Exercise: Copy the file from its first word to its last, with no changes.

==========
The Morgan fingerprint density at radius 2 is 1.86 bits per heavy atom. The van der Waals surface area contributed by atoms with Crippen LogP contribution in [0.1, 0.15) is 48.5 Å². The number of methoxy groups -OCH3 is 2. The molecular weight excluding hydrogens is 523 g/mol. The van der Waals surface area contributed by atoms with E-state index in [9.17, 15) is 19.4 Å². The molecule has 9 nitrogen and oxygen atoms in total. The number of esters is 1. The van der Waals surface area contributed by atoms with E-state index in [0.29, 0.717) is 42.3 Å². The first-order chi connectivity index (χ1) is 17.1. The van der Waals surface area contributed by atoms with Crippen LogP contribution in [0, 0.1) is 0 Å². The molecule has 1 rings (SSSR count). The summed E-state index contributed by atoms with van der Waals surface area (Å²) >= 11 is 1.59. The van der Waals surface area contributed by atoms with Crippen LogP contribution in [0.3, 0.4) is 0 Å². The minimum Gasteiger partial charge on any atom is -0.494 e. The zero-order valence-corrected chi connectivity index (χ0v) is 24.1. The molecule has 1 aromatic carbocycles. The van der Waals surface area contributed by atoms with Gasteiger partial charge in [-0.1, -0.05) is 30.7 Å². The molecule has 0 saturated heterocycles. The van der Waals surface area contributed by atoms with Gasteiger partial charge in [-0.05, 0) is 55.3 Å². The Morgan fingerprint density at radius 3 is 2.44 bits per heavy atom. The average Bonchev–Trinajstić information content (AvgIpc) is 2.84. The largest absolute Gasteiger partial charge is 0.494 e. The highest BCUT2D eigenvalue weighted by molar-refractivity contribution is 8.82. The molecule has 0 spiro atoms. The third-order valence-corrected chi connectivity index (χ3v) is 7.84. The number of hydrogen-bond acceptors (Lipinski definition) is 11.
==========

The Morgan fingerprint density at radius 2 is 1.86 bits per heavy atom. The van der Waals surface area contributed by atoms with Crippen LogP contribution in [0.1, 0.15) is 48.5 Å². The number of methoxy groups -OCH3 is 2. The molecular weight excluding hydrogens is 523 g/mol. The van der Waals surface area contributed by atoms with E-state index in [9.17, 15) is 19.4 Å². The molecule has 9 nitrogen and oxygen atoms in total. The number of esters is 1. The van der Waals surface area contributed by atoms with E-state index in [0.29, 0.717) is 42.3 Å². The first-order chi connectivity index (χ1) is 17.1. The van der Waals surface area contributed by atoms with Crippen LogP contribution in [0, 0.1) is 0 Å². The molecule has 1 rings (SSSR count). The summed E-state index contributed by atoms with van der Waals surface area (Å²) >= 11 is 1.59. The van der Waals surface area contributed by atoms with Crippen LogP contribution in [0.3, 0.4) is 0 Å². The minimum Gasteiger partial charge on any atom is -0.494 e. The zero-order valence-corrected chi connectivity index (χ0v) is 24.1. The molecule has 1 aromatic carbocycles. The van der Waals surface area contributed by atoms with Gasteiger partial charge in [-0.1, -0.05) is 30.7 Å². The molecule has 0 saturated heterocycles. The van der Waals surface area contributed by atoms with Gasteiger partial charge in [-0.05, 0) is 55.3 Å². The Morgan fingerprint density at radius 3 is 2.44 bits per heavy atom. The average Bonchev–Trinajstić information content (AvgIpc) is 2.84. The largest absolute Gasteiger partial charge is 0.494 e. The highest BCUT2D eigenvalue weighted by molar-refractivity contribution is 8.82. The molecule has 0 spiro atoms. The third-order valence-corrected chi connectivity index (χ3v) is 7.84. The number of hydrogen-bond acceptors (Lipinski definition) is 11.